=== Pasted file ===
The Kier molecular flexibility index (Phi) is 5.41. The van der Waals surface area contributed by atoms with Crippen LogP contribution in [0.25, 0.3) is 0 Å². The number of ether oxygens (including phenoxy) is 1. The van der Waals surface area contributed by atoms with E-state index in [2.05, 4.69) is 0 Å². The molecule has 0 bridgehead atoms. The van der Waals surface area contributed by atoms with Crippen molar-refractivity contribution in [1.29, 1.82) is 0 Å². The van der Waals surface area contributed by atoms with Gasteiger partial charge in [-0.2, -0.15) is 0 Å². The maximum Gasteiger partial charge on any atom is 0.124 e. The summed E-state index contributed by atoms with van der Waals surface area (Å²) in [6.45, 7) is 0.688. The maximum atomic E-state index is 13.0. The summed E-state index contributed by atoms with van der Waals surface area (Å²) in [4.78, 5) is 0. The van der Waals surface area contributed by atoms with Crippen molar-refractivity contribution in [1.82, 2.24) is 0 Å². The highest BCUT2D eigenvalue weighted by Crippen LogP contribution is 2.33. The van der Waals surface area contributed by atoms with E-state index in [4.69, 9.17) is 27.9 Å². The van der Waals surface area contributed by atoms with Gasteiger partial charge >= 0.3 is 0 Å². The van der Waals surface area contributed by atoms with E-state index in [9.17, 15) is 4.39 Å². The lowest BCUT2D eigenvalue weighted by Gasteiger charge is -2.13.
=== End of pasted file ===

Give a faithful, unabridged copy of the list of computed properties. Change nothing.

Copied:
The Kier molecular flexibility index (Phi) is 5.41. The van der Waals surface area contributed by atoms with Crippen LogP contribution in [0.25, 0.3) is 0 Å². The number of ether oxygens (including phenoxy) is 1. The van der Waals surface area contributed by atoms with E-state index in [2.05, 4.69) is 0 Å². The molecule has 0 bridgehead atoms. The van der Waals surface area contributed by atoms with Crippen molar-refractivity contribution in [1.29, 1.82) is 0 Å². The van der Waals surface area contributed by atoms with Gasteiger partial charge in [-0.2, -0.15) is 0 Å². The maximum Gasteiger partial charge on any atom is 0.124 e. The summed E-state index contributed by atoms with van der Waals surface area (Å²) in [6.45, 7) is 0.688. The maximum atomic E-state index is 13.0. The summed E-state index contributed by atoms with van der Waals surface area (Å²) in [4.78, 5) is 0. The van der Waals surface area contributed by atoms with Crippen molar-refractivity contribution in [1.82, 2.24) is 0 Å². The highest BCUT2D eigenvalue weighted by Crippen LogP contribution is 2.33. The van der Waals surface area contributed by atoms with E-state index in [4.69, 9.17) is 27.9 Å². The van der Waals surface area contributed by atoms with Gasteiger partial charge >= 0.3 is 0 Å². The van der Waals surface area contributed by atoms with E-state index in [9.17, 15) is 4.39 Å². The lowest BCUT2D eigenvalue weighted by Gasteiger charge is -2.13.